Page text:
FIG. 3a to 3 d show further suitable forms of the projections. Specifically, FIG. 3a shows a saw-tooth form of the projection 23 with a conical first edge 24 a and a second edge 24 b, which is at right angles to the axis of the anode 22. FIG. 3b shows an anode 27 having a form of the projection 28 with a curved second edge 29 b. FIG. 3c shows a form of the anode 33 in the case of which the rounded projection 34 (half a dome) is seated relatively far behind on the cylindrical body 35 (at approximately 30% of its length), and FIG. 3d shows a form of the anode 36 with a plurality of V-shaped projections 37 a, 37 b, 37 c, whose size decreases from the front to the rear.
FIG. 4a shows a diagram of the flow relationships in a short-arc lamp with an elliptical discharge vessel 38. It is clearly to be seen that the flow (E) of the filling medium strikes the front section 11 of the anode and is guided from there via the projection 20 to the cylindrical body 12 of the anode (A). The flow is, therefore, directed away from the arc (C), which extends between the electrodes, to the end 8 of the bulb, and has only a narrow width, since the flow velocity is very high. The flow (A) can pass the cylindrical body in a laminar fashion, in particular. The flow (F) is deflected at the bulb end 8 and fans out, and the filling medium flows back over a wide area (B) on the curved bulb wall 39.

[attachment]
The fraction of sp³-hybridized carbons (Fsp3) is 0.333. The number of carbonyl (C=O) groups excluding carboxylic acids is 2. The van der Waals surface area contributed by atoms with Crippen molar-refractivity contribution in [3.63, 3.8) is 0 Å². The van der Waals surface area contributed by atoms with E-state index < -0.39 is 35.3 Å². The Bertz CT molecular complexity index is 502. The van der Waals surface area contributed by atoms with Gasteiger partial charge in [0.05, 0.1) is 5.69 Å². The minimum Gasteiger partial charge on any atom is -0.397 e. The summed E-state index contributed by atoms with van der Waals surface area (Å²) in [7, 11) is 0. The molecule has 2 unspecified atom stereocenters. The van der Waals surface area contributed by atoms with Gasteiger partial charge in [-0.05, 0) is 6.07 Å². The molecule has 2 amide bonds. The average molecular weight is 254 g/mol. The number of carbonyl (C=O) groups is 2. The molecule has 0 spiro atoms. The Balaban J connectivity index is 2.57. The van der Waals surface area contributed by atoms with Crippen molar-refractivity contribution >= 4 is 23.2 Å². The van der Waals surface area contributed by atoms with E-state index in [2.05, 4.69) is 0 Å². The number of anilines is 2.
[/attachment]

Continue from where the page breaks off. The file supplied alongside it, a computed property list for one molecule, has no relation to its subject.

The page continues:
By virtue of the fact that the front section 11 of the anode is seated approximately in the middle (M) of the discharge vessel 38, the filling medium is directed (G) towards the shaft of the cathode because of the curvature of the bulb wall, but without disturbing the region of the arc (C). The light (L) of the arc is emitted outward without being disturbed. The filling medium flows along (D) at the shaft 5 of the cathode 4 toward the region of the arc.
By contrast therewith, a prior art configuration as shown in FIG. 4b, of which the front section 11 of the anode is arranged outside the middle (M) of the discharge vessel 38, has the effect that the filling medium also flows onto the axis in the region of the arc (C). The velocity component of the flow perpendicular to the lamp axis causes the arc to move aside (instances of interfering turbulence) and raises the density of the gas. Both effects impair the stability of the arc.
In order to further decrease the arc instability, it has proved to be favorable to use other measures whose basic use in lamp construction is certainly known, but which have not so far been used for this purpose, in order to extract kinetic energy from the gas flowing around, like the bores, known per se, in the anode lateral surface (DE-T 976 223 and U.S. Pat. No. 3,474,278) or grooves or depressions in the anode lateral surface (DE-A 197 49 908) or filaments on the shaft of the anode (U.S. Pat. No. 5,712,530).